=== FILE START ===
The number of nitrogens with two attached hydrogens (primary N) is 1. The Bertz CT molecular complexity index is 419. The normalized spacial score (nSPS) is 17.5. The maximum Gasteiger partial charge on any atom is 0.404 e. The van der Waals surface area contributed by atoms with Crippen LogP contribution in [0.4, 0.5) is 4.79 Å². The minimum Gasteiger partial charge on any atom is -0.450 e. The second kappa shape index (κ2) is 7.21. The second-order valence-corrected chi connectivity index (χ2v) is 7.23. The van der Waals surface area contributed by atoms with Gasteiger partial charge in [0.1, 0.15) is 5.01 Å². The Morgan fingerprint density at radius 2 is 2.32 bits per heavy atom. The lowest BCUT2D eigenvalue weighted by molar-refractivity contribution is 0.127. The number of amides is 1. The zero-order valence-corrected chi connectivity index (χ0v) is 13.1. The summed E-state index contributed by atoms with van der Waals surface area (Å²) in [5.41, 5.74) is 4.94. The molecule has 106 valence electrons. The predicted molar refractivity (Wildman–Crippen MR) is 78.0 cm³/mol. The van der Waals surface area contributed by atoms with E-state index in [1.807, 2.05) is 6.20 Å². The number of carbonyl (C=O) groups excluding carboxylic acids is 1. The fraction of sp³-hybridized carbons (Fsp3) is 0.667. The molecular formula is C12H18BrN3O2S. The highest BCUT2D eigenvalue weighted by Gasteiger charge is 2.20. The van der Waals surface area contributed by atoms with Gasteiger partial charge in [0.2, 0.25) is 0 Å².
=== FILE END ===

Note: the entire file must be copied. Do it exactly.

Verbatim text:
The number of nitrogens with two attached hydrogens (primary N) is 1. The Bertz CT molecular complexity index is 419. The normalized spacial score (nSPS) is 17.5. The maximum Gasteiger partial charge on any atom is 0.404 e. The van der Waals surface area contributed by atoms with Crippen LogP contribution in [0.4, 0.5) is 4.79 Å². The minimum Gasteiger partial charge on any atom is -0.450 e. The second kappa shape index (κ2) is 7.21. The second-order valence-corrected chi connectivity index (χ2v) is 7.23. The van der Waals surface area contributed by atoms with Gasteiger partial charge in [0.1, 0.15) is 5.01 Å². The Morgan fingerprint density at radius 2 is 2.32 bits per heavy atom. The lowest BCUT2D eigenvalue weighted by molar-refractivity contribution is 0.127. The number of amides is 1. The zero-order valence-corrected chi connectivity index (χ0v) is 13.1. The summed E-state index contributed by atoms with van der Waals surface area (Å²) in [5.41, 5.74) is 4.94. The molecule has 106 valence electrons. The predicted molar refractivity (Wildman–Crippen MR) is 78.0 cm³/mol. The van der Waals surface area contributed by atoms with E-state index in [1.807, 2.05) is 6.20 Å². The number of carbonyl (C=O) groups excluding carboxylic acids is 1. The fraction of sp³-hybridized carbons (Fsp3) is 0.667. The molecular formula is C12H18BrN3O2S. The highest BCUT2D eigenvalue weighted by Gasteiger charge is 2.20. The van der Waals surface area contributed by atoms with Gasteiger partial charge in [0.2, 0.25) is 0 Å².